Growing up, my family used plastic dishes (probably because we broke too many ceramic ones). We had brightly colored plates, bowls, and cups and it made setting the table lots of fun! When my sister was two, though, things got complicated. She had a special red bowl and it was the only bowl she would eat breakfast out of. If the bowl was dirty or couldn’t be found, she wouldn’t throw a tantrum; she simply refused to eat. Many mornings, Lindsey went without breakfast because she didn’t have her trusty red bowl.

It’s silly, of course, yet I’m not sure we are so different. It’s in our nature to want to be in control of our own circumstances. It makes us feel safe and comfortable; like we can predict and control what is to come. But that’s just it… we can’t predict or control what is to come! We can’t control the world, our circumstances, or the people around us. When we try, we are fighting an exhausting, losing battle. Instead of resisting our circumstances, we can learn to live in the present and accept things as they come. The Apostle Paul writes about this in his letters. He says, “Give thanks in all circumstances; for this is the will of God in Christ Jesus for you,” (1 Thessalonians 5:18) and “I do not speak from want, for I have learned to be content in whatever circumstances I am” (Philippians 4:11).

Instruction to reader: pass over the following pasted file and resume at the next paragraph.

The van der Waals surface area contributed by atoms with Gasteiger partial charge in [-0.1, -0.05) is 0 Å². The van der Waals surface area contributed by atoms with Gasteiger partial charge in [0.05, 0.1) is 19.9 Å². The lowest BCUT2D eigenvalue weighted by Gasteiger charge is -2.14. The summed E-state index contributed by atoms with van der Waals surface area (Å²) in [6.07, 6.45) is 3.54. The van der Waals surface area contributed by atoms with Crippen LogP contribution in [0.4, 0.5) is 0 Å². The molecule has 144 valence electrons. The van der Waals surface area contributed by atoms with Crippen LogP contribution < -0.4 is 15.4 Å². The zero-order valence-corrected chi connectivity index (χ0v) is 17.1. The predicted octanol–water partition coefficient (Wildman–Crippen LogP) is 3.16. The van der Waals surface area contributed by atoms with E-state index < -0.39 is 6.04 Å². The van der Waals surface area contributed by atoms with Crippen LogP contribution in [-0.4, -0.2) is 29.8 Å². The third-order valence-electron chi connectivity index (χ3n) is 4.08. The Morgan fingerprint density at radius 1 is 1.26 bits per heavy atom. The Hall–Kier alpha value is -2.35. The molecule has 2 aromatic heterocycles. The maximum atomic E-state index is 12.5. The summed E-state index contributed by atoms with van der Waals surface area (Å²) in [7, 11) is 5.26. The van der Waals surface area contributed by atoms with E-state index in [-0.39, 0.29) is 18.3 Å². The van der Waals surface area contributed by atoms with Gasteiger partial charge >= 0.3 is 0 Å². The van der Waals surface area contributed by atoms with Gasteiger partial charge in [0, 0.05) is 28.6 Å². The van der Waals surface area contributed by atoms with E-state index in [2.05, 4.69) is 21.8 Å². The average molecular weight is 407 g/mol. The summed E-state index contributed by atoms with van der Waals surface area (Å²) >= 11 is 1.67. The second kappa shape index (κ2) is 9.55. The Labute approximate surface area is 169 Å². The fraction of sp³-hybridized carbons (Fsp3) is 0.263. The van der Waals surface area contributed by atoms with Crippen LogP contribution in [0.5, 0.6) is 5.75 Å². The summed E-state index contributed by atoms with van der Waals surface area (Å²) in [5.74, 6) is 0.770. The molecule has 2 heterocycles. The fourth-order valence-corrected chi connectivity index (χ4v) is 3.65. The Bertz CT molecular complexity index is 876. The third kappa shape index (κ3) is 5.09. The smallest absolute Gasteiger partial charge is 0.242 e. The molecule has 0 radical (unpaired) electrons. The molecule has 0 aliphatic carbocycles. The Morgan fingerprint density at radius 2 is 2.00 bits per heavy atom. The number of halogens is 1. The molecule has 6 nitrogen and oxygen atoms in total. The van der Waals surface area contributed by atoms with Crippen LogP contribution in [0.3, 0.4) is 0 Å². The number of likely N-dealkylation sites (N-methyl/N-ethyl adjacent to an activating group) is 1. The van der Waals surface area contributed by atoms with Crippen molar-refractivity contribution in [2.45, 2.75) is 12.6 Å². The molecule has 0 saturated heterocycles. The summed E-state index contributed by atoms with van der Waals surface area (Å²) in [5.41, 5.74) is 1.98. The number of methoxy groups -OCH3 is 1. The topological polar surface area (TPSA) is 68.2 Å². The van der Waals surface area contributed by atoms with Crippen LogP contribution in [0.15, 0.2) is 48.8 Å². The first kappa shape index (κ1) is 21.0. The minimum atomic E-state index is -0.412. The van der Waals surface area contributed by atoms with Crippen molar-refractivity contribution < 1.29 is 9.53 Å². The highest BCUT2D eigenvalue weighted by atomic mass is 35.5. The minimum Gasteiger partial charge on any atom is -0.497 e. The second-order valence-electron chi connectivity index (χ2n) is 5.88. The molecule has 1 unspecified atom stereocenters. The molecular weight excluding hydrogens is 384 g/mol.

I wonder how our relationships with God might change and grow if we were to live as Paul lived, being content and giving thanks no matter our circumstances. I wonder what would happen if during this Lenten season, we risked just letting things be, rather than trying to change and control the world and the people around us. How might God work in our lives if we were willing to trust and allow God to guide us through each new thing that comes?

May this be our prayer: God, grant me the serenity to accept the things I cannot change, the courage to change the things I can, and the wisdom to know the difference.